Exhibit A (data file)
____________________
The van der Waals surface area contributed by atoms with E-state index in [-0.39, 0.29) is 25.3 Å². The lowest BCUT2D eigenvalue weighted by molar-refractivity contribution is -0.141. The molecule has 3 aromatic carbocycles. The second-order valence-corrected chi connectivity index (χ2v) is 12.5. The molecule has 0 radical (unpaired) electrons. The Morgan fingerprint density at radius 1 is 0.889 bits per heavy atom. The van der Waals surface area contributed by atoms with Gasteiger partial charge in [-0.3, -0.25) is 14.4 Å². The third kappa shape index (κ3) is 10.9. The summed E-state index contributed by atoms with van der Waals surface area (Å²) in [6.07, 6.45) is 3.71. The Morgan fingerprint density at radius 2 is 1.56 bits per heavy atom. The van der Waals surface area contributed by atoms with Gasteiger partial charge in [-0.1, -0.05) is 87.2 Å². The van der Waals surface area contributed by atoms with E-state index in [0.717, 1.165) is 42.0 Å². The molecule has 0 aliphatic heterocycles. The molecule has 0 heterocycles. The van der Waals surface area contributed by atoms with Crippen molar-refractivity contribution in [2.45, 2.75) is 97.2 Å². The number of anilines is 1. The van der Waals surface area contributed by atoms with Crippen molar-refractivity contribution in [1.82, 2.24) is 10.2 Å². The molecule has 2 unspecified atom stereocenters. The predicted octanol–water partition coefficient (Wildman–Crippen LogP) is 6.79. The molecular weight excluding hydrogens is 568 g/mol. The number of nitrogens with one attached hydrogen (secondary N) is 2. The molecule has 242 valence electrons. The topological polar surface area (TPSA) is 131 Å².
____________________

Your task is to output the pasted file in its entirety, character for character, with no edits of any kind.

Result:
The van der Waals surface area contributed by atoms with E-state index in [-0.39, 0.29) is 25.3 Å². The lowest BCUT2D eigenvalue weighted by molar-refractivity contribution is -0.141. The molecule has 3 aromatic carbocycles. The second-order valence-corrected chi connectivity index (χ2v) is 12.5. The molecule has 0 radical (unpaired) electrons. The Morgan fingerprint density at radius 1 is 0.889 bits per heavy atom. The van der Waals surface area contributed by atoms with Gasteiger partial charge in [-0.3, -0.25) is 14.4 Å². The third kappa shape index (κ3) is 10.9. The summed E-state index contributed by atoms with van der Waals surface area (Å²) in [6.07, 6.45) is 3.71. The Morgan fingerprint density at radius 2 is 1.56 bits per heavy atom. The van der Waals surface area contributed by atoms with Gasteiger partial charge in [-0.1, -0.05) is 87.2 Å². The van der Waals surface area contributed by atoms with E-state index in [0.717, 1.165) is 42.0 Å². The molecule has 0 aliphatic heterocycles. The molecule has 0 heterocycles. The van der Waals surface area contributed by atoms with Crippen molar-refractivity contribution in [2.45, 2.75) is 97.2 Å². The number of anilines is 1. The van der Waals surface area contributed by atoms with Crippen molar-refractivity contribution in [1.82, 2.24) is 10.2 Å². The molecule has 2 unspecified atom stereocenters. The predicted octanol–water partition coefficient (Wildman–Crippen LogP) is 6.79. The molecular weight excluding hydrogens is 568 g/mol. The number of nitrogens with one attached hydrogen (secondary N) is 2. The molecule has 242 valence electrons. The topological polar surface area (TPSA) is 131 Å².